This glycemic index calculator can help you keep track of the GI values of the foods you have, from fruits to actual meals for diabetes management or just healthy living reasons.


How does the glycemic index calculator work?

This tool can be very useful when it comes to analyzing the effects of the food we eat on our blood sugar levels. It is based on an elaborated database containing glycemic values for aliments in various categories: fruits, vegetables, legumes, nuts, grains, pasta, bread, bakery products, dairy, meals, sugar types, treats and beverages.

All you have to do is browse through each of the categories and test for the aliments you are interested in. The GI value will appear in the box near your selected choices.

You can calculate for as many products you want and from as many categories you like, you just have to select them from the glycemic index calculator's drop down list.

Keep in mind that these values are estimates and refer to different types of portions, for example for fruits and vegetables is it taken in consideration an average of 150g per fruit or vegetable, most beverages are referred for about 250ml while other aliments could be calculated for 100g.

What is the glycemic index?

This is a scale from 0 to 100 that comes in hand when trying to rank carbohydrate foods in relation to the way they affect blood glucose levels. Pure glucose is considered as reference with a GI of 100.

It is considered that foods with high GI increase blood glucose levels really fast after consumption and the body needs to adapt quicker to them, while foods with low GI take more time to be absorbed therefore they raise blood sugar slower and the body has time to adapt the regulatory measures to make use of the absorbed glucose.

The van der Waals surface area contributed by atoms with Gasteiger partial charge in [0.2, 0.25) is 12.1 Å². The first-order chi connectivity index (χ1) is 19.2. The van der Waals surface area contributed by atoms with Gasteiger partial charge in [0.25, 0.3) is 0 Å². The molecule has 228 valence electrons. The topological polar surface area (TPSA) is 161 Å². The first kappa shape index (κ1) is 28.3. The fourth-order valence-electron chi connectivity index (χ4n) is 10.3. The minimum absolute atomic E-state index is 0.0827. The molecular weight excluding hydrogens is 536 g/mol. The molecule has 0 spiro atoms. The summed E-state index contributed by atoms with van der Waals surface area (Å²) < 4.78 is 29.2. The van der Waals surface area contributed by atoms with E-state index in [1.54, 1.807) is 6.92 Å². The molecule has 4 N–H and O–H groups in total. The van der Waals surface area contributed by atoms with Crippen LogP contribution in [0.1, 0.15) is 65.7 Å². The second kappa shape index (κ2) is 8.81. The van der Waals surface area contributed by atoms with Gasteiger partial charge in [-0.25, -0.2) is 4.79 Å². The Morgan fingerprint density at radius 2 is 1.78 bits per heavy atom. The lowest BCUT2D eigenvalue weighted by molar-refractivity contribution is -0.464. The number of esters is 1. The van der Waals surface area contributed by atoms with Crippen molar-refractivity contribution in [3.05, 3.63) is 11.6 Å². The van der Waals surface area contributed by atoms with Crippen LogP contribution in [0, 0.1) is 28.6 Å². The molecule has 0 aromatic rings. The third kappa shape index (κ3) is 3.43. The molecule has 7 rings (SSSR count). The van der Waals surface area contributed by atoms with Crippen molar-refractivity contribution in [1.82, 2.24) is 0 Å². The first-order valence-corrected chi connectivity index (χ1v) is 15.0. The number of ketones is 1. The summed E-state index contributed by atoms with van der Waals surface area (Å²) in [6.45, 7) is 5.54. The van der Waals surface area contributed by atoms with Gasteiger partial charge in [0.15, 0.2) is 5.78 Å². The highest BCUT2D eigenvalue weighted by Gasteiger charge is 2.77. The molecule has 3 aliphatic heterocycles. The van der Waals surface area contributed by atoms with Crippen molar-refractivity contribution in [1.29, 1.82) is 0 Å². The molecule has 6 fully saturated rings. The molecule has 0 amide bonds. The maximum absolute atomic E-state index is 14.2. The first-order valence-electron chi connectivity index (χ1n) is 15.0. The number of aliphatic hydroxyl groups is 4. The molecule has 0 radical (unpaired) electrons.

Values below 55 are considered low, 56-69 is medium index while everything above 70 is considered to have a high glycemic index.

This index is particularly important in the management of diabetes but should also be taken in consideration by healthy people because constant sugar levels are desired instead of flagrant changes that require extra resources for any body to deal with them. This doesn’t mean however that we should avoid high GI aliments at all costs. There are certain situations, such as an increased physical or mental activity, that require higher amounts of blood sugar for the body to keep up but this shouldn’t be transformed in a habit.

Example of GI values

Category GI range Product GI value
Fruits Low Cherries 22
Medium Banana 58
High Watermelon 72
Vegetables Low Sweet potato 48
Medium Beetroot 64
High Parsnips 97
Legumes&Nuts Low Red lentils 26
Medium Broad beans 63
Grains&Pasta Low Fettuccine pasta 32
Medium Sweet corn 60
High White rice 76
Bread&Bakery Low English Muffin bread 45
Medium Croissant 67
High Wheat flour pancakes 80
Dairy&Egg Low Whole milk 27
Medium Yoghurt 57
Meals Low Baked beans in tomato sauce 48
Medium Mashed potato 67
High French fries 75
Sugar&Treats Low Maple syrup 52
Medium Sugar 65
High Waffles 72
Beverages Low Apple juice 40
Medium Lemonade sweetened 58
High Rice milk drink 92


1) Atkinson FS, Foster-Powell K, Brand-Miller JC (2008) International tables of glycemic index and glycemic load values: Diabetes Care 31.

2) Glycemic Research Institute. (2006-2010) Glycemic Index Defined.

3) Somogyi M. (1948) Studies of Arteriovenous Differences in Blood Sugar (PDF) J. Biol. Chem 174 (1): 189–200.

15 Dec, 2014